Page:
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Dissertation/Thesis Abstract

I know what Lindsay Lohan did last night: Celebrity gossip and its use of disciplinary power over women
by Simonsen, Lindy Christine Wille, M.A., The George Washington University, 2009, 96; 1461002
Abstract (Summary)

Celebrity gossip and the celebrity entertainment industry have been described as numerous things including: a lark, fluff journalism, the disintegration of high culture, a religion of the masses, and a form of indoctrination. While each of these descriptions is in part true they miss what is most important about celebrity gossip. The popularity and seemingly politically benign attitude that celebrity gossip embodies has allowed the messages about norms and ideals buried within it to spread with little question. The celebrity entertainment industry has become controlled by neoliberal capitalist and neoconservative entities intending to create standardized norms in which women cannot meet. The messages celebrity gossip disperses are a continued part of the conservative and capitalist anti-feminist agenda. As these entities become a larger and more prevalent part of Americana it is hard to ignore society's obsession with celebrity life-style and the impact it has on the masses.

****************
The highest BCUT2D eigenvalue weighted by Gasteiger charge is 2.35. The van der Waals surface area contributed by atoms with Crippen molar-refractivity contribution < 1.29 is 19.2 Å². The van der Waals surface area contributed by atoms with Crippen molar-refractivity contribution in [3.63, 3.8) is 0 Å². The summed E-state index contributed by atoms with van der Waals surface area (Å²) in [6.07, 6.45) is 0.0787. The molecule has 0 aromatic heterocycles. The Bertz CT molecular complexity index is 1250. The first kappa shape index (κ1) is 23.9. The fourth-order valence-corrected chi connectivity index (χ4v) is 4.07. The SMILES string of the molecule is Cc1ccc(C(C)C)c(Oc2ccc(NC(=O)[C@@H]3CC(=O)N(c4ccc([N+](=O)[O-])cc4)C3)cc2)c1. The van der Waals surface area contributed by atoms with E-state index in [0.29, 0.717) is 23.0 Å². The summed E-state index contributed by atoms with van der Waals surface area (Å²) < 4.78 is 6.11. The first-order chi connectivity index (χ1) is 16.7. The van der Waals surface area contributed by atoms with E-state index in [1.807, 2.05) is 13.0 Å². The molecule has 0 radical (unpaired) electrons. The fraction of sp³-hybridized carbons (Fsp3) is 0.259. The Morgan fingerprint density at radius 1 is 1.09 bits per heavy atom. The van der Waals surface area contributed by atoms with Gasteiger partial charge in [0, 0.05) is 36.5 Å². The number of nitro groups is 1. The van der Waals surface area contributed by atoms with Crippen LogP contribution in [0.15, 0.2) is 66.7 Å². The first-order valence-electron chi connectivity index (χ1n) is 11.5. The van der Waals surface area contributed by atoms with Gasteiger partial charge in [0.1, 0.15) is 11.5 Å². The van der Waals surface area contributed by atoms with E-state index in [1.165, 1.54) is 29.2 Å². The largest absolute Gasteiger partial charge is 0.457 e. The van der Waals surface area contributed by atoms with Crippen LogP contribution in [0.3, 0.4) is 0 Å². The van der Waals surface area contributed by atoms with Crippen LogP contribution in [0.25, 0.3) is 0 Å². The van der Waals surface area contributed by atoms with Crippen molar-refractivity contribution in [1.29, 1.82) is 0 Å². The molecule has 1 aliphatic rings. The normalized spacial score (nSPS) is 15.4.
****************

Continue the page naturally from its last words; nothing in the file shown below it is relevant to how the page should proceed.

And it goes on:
In order to examine the neoliberal capitalist and neoconservative social ideologies that are being spread through celebrity entertainment, I look at the three roles women are categorized as in gossip: good-girl, bad-girl, and mother. Each of these celebrity images are used to control women and their bodies in order to create the docile bodies that the dominant system need in order to maintain power. Particular attention is paid to the most recent category of mother. This new aspect of celebrity gossip has taken the world by storm where every aspect of a celebrity's life is analyzed in order to find out if she is pregnant. This obsession and scrutiny over celebrity women's bodies is replicated through the general public as indicated by reactions of gossip readers to the gossip they read, and intended to subordinate the masses into adhering to norms and ideals that are beyond the reach of celebrities and the public alike.

Indexing (document details)
Advisor: Ramlow, Todd
Commitee: Moshenberg, Daniel
School: The George Washington University
Department: Women's Studies
School Location: United States -- District of Columbia
Source: MAI 47/03M, Masters Abstracts International
Subjects: American studies, Womens studies
Keywords: Body, Celebrity, Gossip, Mass media, Neoconservatism, Pregnancy
Publication Number: 1461002
ISBN: 978-0-549-95892-5
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